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There’s something magical that happens when you turn earl grey tea into London Fog ice cream. It’s delicate and subtle while remaining bright and citrusy from the bergamont.
My maternal great grandmother was known for having tea with milk (essentially a London fog, but her’s always better). Unconventionally, she would mix half water and half milk in a small saucepan, throw in one or two PG Tips and heat it up on the stove. No kettle. No real steeping time. It was always perfect every time she made it. While I’m not a big tea drinker, occasionally, I will feel the need to make one like she did. I’ve tried different variations, but my favorite is made with earl grey (I prefer Twinings). I love the citrus and brightness it has. So darn good!
Years later, after she passed, I was visiting Universal Studios with some friends. Naturally, we were there for Diagon Alley and all things Harry Potter (hello my fellow Huffledor’s). The highlight for me was Florean Fortescue’s Ice-Cream Parlour where I had the lavender and earl grey ice cream. It blew my mind! For me, it was super nostalgic, while also working incredibly well as an ice cream flavor. I’ve been on a mission to recreate it ever since and I think I’ve finally done it! 🙂
My version is a custard style ice cream, making it super rich and creamy. There’s a little more technique involved, a few extra gadgets requires, but it’s absolutely worth it.
Tips for Earl Grey Ice Cream:
- This recipe calls for whole milk and I highly recommend you use it. You can use a milk with lower fat content, however you run the risk of having an icier ice cream.
- Eggs are crucial to this recipe as they help to stabilize the mixture and enhance the texture. Tempering allows you to gently raise the temperature of the eggs, ensuring they do not scramble when added to the saucepan. Tempering eggs seems like a lot of extra work, but it actually rather simple.
- Once the egg have been tempered and the saucepan returned to the burner, be sure you do not overcook the base. It will start to thicken naturally. It will be done when you can coat a back of a spoon, run your figure through the mixture and it remains separate (pictured above).
- When tempering the eggs, I like to run the mixture through a fine mesh sieve when adding it back to the saucepan. This will help to catch any pieces of egg that may have scrambled.
- You’ll absolutely want to use an ice cream maker in this recipe. I receive one as a birthday several years ago. I’ve used the heck out of it and it’s quickly become one of my favorite kitchen items.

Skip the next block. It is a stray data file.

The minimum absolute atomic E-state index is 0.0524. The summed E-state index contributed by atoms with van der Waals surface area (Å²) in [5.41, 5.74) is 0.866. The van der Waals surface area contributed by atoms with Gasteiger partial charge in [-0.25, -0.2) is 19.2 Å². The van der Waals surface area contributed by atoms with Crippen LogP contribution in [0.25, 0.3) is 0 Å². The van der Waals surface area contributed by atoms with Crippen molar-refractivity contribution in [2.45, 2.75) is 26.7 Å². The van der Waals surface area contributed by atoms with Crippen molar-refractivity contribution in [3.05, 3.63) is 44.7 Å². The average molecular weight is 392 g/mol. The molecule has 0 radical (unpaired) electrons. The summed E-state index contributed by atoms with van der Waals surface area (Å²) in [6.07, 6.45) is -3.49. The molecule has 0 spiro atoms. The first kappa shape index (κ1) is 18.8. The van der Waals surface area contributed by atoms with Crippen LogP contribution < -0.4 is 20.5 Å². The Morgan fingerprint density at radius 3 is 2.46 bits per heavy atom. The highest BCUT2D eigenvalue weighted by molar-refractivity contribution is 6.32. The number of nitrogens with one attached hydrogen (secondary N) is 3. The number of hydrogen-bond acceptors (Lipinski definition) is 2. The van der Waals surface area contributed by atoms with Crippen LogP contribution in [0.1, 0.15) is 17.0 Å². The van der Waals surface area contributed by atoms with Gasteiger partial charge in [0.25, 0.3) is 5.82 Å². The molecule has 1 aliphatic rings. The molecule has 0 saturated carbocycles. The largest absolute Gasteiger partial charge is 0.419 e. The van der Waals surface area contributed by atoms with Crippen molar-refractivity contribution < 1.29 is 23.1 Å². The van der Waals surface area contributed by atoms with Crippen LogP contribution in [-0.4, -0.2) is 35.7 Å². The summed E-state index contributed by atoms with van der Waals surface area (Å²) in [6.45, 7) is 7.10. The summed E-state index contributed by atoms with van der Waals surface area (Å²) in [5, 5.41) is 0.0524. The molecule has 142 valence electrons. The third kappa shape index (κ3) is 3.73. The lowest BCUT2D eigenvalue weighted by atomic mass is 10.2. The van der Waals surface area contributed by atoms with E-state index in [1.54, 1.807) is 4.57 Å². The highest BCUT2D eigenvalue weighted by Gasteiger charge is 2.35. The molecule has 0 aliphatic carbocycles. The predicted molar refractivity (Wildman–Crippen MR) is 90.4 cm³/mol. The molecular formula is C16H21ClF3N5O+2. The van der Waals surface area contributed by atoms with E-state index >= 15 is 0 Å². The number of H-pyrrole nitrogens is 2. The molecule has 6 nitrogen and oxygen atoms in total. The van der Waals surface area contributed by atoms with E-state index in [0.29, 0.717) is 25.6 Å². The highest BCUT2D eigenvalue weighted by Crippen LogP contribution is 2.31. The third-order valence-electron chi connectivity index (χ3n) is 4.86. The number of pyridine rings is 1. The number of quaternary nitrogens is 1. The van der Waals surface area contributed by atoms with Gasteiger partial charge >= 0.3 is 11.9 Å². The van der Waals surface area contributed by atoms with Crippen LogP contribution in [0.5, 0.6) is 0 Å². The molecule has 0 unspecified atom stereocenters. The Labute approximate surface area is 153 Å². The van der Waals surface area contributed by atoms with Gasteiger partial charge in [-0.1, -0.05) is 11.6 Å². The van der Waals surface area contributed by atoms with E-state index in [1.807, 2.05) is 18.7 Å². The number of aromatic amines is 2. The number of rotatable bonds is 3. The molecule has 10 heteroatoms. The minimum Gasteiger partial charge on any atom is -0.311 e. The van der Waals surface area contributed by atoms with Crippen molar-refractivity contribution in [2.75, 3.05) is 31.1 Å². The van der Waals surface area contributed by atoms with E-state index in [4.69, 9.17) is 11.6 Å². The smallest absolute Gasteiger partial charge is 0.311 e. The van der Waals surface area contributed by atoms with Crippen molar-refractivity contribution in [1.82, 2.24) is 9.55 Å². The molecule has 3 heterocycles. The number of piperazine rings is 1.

- Chill the mixture all the way…seriously. If the base is warm, it will not churn properly and you’ll end up with an icy hard mess that will never scoop properly.
This London Fog ice cream is truly unique but delicious. With a little bit of time and a few techniques I know you’re going to love it as much as I do. Let me know what you think. Enjoy!
London Fog Ice Cream
- Ice Cream Maker
- 2 egg yolks
- ½ cup granulated sugar divided
- 1 cup whole milk
- 1 cup heavy whipping cream
- 1 tsp vanilla
- 1 pinch salt
- 3 earl grey tea bags
- In a medium bowl, whisk two egg yolks and ¼ of a cup of granulated sugar until the mixture has doubled in volume and is pale yellow in color. Set aside
- In a saucepan over medium heat, warm the milk, heavy whipping cream, ¼ of a cup of granulated sugar, vanilla, and tea bags. Bring to a slight boil. Remove from heat and allow the tea bags to steep for 3 minutes. Discard the teabags.
- Whisk about ½ of the hot milk/cream mixture into the egg yolks. Then pour the egg mixture back into the saucepan with the remaining milk /cream liquid. Place the saucepan back on the stove and heat on low, stirring constantly. Heat until the mixture thickens and coats the back of a wooden spoon. Do not bring to a boil.
- Strain the warm ice cream base into a heat proof container. Allow the mixture to cool completely, then place into the refrigerator to chill for 3 hours.
- After the 3 hours, freeze the mixture in your ice cream maker according to the manufacturer's instructions (typically 20 minutes). Please the churned ice cream into an airtight container and place in the freezer for 2 hours before serving.